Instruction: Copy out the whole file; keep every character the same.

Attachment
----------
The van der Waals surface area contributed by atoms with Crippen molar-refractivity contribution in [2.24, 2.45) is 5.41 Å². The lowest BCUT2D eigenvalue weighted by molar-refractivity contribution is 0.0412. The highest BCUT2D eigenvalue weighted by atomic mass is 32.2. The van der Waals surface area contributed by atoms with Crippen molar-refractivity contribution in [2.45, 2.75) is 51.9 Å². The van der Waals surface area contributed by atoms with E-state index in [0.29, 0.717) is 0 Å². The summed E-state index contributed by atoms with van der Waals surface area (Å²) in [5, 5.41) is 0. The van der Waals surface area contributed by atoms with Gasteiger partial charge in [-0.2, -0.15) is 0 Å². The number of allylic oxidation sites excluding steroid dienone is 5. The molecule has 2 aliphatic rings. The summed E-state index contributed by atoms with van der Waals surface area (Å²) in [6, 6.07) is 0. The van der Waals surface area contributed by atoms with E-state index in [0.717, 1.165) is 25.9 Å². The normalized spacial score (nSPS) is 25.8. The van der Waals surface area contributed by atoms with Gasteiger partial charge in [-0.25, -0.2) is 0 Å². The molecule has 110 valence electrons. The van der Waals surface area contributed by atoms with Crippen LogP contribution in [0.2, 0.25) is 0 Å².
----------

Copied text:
The van der Waals surface area contributed by atoms with Crippen molar-refractivity contribution in [2.24, 2.45) is 5.41 Å². The lowest BCUT2D eigenvalue weighted by molar-refractivity contribution is 0.0412. The highest BCUT2D eigenvalue weighted by atomic mass is 32.2. The van der Waals surface area contributed by atoms with Crippen molar-refractivity contribution in [2.45, 2.75) is 51.9 Å². The van der Waals surface area contributed by atoms with E-state index in [0.29, 0.717) is 0 Å². The summed E-state index contributed by atoms with van der Waals surface area (Å²) in [5, 5.41) is 0. The van der Waals surface area contributed by atoms with Gasteiger partial charge in [-0.2, -0.15) is 0 Å². The number of allylic oxidation sites excluding steroid dienone is 5. The molecule has 2 aliphatic rings. The summed E-state index contributed by atoms with van der Waals surface area (Å²) in [6, 6.07) is 0. The van der Waals surface area contributed by atoms with E-state index in [0.717, 1.165) is 25.9 Å². The normalized spacial score (nSPS) is 25.8. The van der Waals surface area contributed by atoms with Gasteiger partial charge in [-0.25, -0.2) is 0 Å². The molecule has 110 valence electrons. The van der Waals surface area contributed by atoms with Crippen LogP contribution in [0.2, 0.25) is 0 Å².